Other benefit related to functions it affects:
It improves the memory....
The mammal brain scans constantly for potential rewards (food). The parents get excited, the kid learns to do the same. We, like cavemen, get an intense sweet taste and we want to "get more of it".
The dopamine creates connections in the brain, so you can remember where the reward is. The bigger the reward, the greater the dose and the stronger the memory. [Remember all those self-help gurus telling you that you needed to add emotion to your affirmations, visualizations and such. Well, they are correct.]
ACCLIMATIZATION, HABITUATION, NO LONGER NEEDING IT
When you have lots of it your brain shifts to looking for the next great way to meet your needs, new rewards!!! Slogging away at an originally exciting endeavor begins to peter out.
Basically, if something becomes readily available, then we become "habituated" to it, perhaps more from a regular supply than the concept of it being in ready supply. Ordinarily, we store information that can lead to the reward again, and it feels good... but we stop reacting with dopamine if something is not a reward anymore. Survival-wise, the brain doesn't need to reward you for getting that item you already have, so it follows the evolutionary effect of energy conservation - to stop wasting its energy on something that is easily available.
WAYS OF KILLING OURSELVES TO GET A "HIT"
Smokers get a jolt of dopamine when they smoke, but their dopamine receptors start to be reduced as the body adjusts down to accommodate the excessive doses - so they end up with less ability to enjoy life and experience dopamine! It is a similar "dulling" of the senses or chemical hits that is involved in all addictive (craving) behaviors. This is another example of how the body seeks balance so that it can function well, which is a process that is "mandatory" for survival. The idea is to "smooth" the flow out and to avoid the extremes that will cause the body to go out of whack while it is paying attention to getting back into balance. See Homeostasis - Restoring High Functioning Balance - an essential understanding for running one's life well!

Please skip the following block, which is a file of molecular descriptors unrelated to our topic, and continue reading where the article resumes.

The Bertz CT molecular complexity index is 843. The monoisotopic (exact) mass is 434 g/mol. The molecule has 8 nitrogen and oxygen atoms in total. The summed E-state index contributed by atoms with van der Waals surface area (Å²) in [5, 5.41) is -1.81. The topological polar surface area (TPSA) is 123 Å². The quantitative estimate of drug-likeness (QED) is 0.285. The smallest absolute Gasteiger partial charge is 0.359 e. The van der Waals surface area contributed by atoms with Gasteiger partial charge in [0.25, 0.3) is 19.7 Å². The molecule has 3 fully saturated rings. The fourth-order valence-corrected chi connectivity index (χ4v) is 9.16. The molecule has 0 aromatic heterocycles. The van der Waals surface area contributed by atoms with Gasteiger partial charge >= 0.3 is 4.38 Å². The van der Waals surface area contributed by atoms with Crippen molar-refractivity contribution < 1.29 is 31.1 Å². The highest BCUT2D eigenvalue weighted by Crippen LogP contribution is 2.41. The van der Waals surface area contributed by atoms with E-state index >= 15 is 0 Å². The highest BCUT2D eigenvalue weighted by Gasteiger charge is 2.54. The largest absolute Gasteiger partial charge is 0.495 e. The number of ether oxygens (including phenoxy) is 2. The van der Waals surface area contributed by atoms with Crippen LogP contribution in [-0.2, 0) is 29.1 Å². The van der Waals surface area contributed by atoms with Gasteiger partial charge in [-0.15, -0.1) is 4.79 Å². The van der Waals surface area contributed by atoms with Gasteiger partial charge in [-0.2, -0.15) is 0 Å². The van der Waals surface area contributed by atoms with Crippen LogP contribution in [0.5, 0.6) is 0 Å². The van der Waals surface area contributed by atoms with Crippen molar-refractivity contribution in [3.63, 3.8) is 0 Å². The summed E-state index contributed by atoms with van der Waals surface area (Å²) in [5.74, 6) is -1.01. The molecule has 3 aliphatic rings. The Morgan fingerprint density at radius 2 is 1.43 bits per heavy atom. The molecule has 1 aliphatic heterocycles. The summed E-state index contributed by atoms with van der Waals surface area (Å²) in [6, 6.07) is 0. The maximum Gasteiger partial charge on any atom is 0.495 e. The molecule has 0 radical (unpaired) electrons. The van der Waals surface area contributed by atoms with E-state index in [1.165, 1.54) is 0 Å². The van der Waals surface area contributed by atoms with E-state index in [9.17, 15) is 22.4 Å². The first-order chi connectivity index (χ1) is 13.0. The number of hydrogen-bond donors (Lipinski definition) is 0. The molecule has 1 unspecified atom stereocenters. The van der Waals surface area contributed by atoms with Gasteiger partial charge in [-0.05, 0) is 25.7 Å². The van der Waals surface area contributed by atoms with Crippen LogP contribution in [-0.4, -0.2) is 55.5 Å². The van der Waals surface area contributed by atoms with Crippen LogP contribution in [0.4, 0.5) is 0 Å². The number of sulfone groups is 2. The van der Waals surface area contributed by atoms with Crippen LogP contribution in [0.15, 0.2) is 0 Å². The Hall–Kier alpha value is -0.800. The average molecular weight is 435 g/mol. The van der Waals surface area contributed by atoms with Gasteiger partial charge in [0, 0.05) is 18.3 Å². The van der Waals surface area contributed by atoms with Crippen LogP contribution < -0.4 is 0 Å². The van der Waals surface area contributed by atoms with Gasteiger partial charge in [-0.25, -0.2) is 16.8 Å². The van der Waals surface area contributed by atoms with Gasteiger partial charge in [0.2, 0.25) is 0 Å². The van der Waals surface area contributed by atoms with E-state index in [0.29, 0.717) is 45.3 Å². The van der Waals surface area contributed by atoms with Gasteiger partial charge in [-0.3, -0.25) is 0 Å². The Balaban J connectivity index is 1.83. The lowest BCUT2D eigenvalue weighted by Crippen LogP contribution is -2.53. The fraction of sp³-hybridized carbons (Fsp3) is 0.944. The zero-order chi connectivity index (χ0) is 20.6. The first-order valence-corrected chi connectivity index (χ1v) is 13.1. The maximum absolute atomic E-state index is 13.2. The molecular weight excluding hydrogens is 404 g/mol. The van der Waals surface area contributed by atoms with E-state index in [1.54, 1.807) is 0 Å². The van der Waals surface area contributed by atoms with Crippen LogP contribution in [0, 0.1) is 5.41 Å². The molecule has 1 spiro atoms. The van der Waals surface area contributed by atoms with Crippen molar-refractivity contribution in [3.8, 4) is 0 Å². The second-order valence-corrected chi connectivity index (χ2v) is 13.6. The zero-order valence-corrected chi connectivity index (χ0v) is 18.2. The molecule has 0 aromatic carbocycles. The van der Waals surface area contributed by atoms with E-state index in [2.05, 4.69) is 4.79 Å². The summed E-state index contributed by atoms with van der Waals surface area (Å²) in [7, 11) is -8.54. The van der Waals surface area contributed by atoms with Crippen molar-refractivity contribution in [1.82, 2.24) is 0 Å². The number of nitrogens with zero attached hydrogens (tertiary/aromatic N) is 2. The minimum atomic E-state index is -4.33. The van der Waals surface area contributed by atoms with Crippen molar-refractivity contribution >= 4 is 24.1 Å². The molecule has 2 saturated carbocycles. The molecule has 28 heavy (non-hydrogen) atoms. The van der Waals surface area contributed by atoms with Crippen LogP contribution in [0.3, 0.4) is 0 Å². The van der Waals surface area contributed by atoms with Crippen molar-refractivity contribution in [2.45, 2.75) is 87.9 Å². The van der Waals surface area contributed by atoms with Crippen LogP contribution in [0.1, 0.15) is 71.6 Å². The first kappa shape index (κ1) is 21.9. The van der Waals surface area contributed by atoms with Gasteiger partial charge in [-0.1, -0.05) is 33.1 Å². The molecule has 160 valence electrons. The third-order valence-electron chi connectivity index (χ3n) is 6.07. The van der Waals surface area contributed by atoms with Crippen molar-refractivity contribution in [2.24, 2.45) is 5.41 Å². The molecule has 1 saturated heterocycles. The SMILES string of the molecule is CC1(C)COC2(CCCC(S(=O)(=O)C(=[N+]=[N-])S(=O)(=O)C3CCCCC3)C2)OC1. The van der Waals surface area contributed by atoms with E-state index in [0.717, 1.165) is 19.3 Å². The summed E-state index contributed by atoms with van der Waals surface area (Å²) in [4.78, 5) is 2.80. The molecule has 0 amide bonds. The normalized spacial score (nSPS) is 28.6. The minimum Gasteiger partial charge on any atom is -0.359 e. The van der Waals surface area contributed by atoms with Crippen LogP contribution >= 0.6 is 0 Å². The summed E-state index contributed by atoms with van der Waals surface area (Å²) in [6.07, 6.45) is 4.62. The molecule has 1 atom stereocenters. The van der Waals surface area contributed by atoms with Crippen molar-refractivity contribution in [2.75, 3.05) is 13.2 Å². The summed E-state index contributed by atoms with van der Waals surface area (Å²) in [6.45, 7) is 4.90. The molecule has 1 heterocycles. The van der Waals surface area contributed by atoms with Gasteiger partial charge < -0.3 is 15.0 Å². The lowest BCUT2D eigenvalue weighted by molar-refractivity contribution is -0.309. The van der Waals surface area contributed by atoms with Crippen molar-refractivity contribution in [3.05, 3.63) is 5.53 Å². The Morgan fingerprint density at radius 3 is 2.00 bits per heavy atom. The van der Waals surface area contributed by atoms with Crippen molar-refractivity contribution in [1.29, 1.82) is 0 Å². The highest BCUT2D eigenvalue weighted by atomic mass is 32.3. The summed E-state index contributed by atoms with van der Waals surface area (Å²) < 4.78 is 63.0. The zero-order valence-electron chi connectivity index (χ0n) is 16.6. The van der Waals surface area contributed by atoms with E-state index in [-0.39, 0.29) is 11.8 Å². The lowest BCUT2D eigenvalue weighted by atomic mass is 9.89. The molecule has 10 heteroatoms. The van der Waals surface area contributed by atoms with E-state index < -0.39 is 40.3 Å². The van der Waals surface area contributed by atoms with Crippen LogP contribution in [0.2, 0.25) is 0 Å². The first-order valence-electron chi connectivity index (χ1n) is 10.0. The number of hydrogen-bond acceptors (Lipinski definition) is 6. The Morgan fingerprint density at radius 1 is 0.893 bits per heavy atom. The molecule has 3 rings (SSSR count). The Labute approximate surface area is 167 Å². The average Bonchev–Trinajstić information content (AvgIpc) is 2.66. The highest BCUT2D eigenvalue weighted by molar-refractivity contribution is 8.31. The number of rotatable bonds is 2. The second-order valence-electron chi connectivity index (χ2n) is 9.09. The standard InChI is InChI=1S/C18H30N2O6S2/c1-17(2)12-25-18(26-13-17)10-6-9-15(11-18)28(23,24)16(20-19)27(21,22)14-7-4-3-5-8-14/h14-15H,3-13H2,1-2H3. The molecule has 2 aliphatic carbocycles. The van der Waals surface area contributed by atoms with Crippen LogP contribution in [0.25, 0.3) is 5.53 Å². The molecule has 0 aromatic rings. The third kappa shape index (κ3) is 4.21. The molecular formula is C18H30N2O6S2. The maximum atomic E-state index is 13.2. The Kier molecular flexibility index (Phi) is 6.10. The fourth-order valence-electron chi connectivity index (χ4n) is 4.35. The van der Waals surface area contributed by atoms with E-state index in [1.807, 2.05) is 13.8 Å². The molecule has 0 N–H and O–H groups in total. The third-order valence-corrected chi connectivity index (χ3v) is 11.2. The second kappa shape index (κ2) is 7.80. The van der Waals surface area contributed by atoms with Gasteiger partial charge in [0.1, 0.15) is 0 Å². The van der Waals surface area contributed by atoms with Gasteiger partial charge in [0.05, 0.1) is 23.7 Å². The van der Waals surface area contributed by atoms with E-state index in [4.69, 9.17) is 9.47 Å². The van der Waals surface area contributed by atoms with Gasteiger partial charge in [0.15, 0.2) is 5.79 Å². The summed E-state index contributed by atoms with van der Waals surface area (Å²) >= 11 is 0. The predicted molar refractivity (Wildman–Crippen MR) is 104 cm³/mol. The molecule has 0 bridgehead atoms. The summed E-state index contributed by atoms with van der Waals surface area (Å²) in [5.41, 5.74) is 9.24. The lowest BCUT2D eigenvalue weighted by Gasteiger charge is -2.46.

WHAT TO DO FROM HERE
Implement the "healthy sources" mentioned above and consider those links to do with the brain and links in this article.
notes to integrate into the article:
the joy of finding it!
On long efforts, dopamine reacts to markers, measures [see computer program] (each step) along the way that keep you going (medicine, fame)
reacts to New rewards...when there is no new information, no dopamine needed for survival or to get it.
In a very primitive survival behavior, we learn to expect the reward and then we go into a rage at not getting the accustomed reward. (Rage is extreme anger, evolved to add extra energy to the effort of getting what one wants or to fighting off a threat.)
athlete does huge efforts anticipating reward.
cocaine stimulates lots, getting the excitement of accomplishment without having to do anything.
rescuing a child pinned under a car, huge surge of dopamine on the huge reward of saving the child.
computer games give you points and victories..., a way to relieve a survival threat...
we used to look for days to...anticipating the reward. We look for ways that are more likely to be rewarded, taught by society to do so.
Tells the body to release reserve energy to meet needs that will give you pleasure or sustenance.
solving math problems (a seek and find vs. foraging.
motivated to get a big hug at a particular time (reward is oxytocin) get a dopamine hit in anticipatio...
Causes of surge of dopamine
Seeing finish line for marathon runner
Football player victory dance, I did it!
triggers joy when find new ways to meet need food, new love, new places. new techniques
once it does its job it moves on to the next new reward...
it paves neural pathways, memory so can recognize that event in the future (disappointment
more threats, moreused to rewards or winning, the unhappy chemicals will soon mask the happy - bigger reward...
your brain is chasing the next high, impelling drive ignoring the side effects
thedopamine is flwing even anticipating a donut...
shopping we are seeking rewards, but getused to things, so they need to change it _(bad mood, me go to mall
if it finds a reward without much seeking it does little dopamine.
adding to collections feels like meeting a survial need
planning a project, thinking abuothe end result...makes you feel good...
travel bombards senses with new inputs.
our brains were not designed to sit around contemplating what we have...keep finding new ways to meet survival needs...
new partner make you happy,,, and then not...nobody's fault...harville hendrix: recognize pattern associated with love in past, gtet all excited "turned on" but attirbute it to something myseterious and romanatic - I'll just be perectly happy or i'lll finally get to solve th problem of dealing with such a person...no actual reward, but anticipate it..